Thursday, August 21, 2014

If I Stay

I had the opportunity, thanks to my book club, to go to a screening of "If I Stay" in Tyson's Corner.  (And thanks to the Silver Line for making that a more likely possibility.)  Now, I've mentioned before that I loved the book, and I wasn't really sure how they would do a movie, but I was totally willing to see, and once I saw the trailer I was so in. 
The story is about Mia who is in a car with her parents and brother that gets into an accident.  She is in a coma, and separate from her body, is able to walk through the hospital, seeing and hearing her visitors.  Woven throughout are her memories of before, of growing up, learning the cello, meeting Adam, hanging out with her friend Kim, and her family.
As with any movie adaption there are changes, most of the changes seemed to me about time, which is to say that there's a subplot or two that's different, but ultimately the changes were not egregious and were in service to time.  The movie felt like the book to me, and I also felt like they did a wonderful job of demonstrating the closeness of Mia's family, how Adam and Kim fit into that, and the tension of the choice of leaving behind the people left, versus going on.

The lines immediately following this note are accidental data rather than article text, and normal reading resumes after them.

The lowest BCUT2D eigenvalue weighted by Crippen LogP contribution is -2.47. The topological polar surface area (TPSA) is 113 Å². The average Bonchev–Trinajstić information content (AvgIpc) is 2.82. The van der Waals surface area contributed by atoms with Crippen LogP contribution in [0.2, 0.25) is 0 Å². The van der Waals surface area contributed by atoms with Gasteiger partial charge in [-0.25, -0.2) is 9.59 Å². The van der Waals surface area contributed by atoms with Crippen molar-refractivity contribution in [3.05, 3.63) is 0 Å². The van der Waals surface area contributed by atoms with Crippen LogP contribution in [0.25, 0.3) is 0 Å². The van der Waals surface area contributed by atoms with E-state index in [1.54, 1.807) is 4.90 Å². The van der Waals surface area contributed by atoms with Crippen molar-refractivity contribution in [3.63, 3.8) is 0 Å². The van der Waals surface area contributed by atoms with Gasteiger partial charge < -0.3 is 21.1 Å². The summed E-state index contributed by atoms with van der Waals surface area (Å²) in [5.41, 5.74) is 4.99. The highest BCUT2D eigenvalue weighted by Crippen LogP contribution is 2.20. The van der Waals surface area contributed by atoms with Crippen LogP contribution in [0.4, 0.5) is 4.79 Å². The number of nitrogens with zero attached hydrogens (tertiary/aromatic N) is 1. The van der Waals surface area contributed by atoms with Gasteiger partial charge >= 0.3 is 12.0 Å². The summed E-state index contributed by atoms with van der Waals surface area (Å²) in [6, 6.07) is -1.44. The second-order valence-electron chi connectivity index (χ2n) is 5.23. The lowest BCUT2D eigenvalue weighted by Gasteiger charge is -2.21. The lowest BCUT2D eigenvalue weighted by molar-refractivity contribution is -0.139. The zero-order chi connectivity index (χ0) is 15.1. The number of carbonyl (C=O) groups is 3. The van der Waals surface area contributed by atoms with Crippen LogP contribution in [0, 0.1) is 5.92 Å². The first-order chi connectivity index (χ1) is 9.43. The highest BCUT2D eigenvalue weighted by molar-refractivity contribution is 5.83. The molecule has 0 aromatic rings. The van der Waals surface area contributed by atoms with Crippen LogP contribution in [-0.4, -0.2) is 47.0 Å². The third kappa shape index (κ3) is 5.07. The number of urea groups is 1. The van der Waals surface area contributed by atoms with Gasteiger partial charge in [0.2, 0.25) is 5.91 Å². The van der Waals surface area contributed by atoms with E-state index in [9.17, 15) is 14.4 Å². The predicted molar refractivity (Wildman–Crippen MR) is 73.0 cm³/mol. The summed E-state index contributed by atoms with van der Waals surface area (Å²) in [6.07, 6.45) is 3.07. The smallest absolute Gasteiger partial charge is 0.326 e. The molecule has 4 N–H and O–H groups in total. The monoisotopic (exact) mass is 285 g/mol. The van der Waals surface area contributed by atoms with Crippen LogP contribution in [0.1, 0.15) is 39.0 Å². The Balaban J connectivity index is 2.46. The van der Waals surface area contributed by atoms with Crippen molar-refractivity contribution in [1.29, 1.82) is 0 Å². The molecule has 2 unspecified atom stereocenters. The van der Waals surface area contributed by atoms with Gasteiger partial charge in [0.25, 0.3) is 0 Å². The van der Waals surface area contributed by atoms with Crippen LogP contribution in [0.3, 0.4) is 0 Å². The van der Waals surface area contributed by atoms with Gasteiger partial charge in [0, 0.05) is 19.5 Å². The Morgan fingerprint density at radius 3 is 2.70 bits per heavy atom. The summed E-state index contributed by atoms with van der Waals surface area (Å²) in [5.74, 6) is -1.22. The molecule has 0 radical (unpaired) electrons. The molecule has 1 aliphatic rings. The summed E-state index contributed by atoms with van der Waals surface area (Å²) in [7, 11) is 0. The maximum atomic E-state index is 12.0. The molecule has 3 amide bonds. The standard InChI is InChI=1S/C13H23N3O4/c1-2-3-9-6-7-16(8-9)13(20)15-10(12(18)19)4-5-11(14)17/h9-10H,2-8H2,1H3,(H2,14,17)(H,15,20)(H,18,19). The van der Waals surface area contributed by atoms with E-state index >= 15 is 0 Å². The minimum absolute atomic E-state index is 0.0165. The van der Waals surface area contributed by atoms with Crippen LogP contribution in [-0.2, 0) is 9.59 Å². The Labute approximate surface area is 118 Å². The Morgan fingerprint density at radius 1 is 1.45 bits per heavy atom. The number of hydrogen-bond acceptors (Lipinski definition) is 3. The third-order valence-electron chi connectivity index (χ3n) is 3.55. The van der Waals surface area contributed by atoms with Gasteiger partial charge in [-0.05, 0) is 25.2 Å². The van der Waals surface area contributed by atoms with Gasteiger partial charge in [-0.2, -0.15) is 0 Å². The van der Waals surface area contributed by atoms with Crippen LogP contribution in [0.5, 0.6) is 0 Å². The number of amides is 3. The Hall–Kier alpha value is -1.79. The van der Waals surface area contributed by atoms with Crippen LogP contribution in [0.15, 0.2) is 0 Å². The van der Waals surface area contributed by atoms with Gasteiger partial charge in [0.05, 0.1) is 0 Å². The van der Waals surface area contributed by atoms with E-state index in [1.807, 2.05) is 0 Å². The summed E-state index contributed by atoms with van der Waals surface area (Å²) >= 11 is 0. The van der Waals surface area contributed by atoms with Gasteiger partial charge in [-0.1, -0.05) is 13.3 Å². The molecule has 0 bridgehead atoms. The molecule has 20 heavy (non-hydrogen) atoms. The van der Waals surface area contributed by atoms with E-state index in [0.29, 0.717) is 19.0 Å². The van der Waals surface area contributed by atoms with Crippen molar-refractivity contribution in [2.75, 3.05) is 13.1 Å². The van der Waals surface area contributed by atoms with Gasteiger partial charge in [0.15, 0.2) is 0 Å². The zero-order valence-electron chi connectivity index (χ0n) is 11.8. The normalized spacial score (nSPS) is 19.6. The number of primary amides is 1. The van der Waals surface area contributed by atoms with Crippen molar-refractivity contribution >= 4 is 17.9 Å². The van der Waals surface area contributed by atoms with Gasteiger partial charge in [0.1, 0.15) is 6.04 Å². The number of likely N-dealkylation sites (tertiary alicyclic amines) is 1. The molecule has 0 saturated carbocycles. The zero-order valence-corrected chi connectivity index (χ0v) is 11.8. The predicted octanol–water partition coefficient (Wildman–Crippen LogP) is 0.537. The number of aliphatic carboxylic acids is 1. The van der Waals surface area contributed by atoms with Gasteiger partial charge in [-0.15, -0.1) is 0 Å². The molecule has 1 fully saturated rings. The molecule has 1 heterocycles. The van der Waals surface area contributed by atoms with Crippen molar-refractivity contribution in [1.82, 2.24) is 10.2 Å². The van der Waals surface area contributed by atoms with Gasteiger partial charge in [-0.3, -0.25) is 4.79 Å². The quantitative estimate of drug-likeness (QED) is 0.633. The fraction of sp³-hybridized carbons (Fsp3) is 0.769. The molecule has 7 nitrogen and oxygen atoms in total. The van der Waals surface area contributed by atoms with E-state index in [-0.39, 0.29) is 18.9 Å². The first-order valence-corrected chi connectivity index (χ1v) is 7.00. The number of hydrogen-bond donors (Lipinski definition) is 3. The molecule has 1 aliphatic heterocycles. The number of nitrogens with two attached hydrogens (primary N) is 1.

I also want to applaud the music direction.  Adam and Mia bond over their shared appreciation for music.  I saw an interview where Chloe Grace Moretz said she had trained on the cello for several months to get an idea, but that since Mia has been playing since she was a child, they did do some movie magic to put the hands of a more experienced cellist on screen in places.  I say this, not because I found it distracting or even noticed, but because the cello playing seem as expert as it needed to be to me, so I had wondered. 
Adam is in an up and coming band, and they did a really interesting job, both from a set design perspective and a sound perspective where the smaller venue felt, looked, and sounded a little smaller, a little like the sound equipment was a little older, and things changed as the band's prospects changes.
The acting was great, all across the board, but a special shout out to Aisha Hinds as Nurse Ramirez, a small but crucial role.  (Oh Nurse Ramirez.)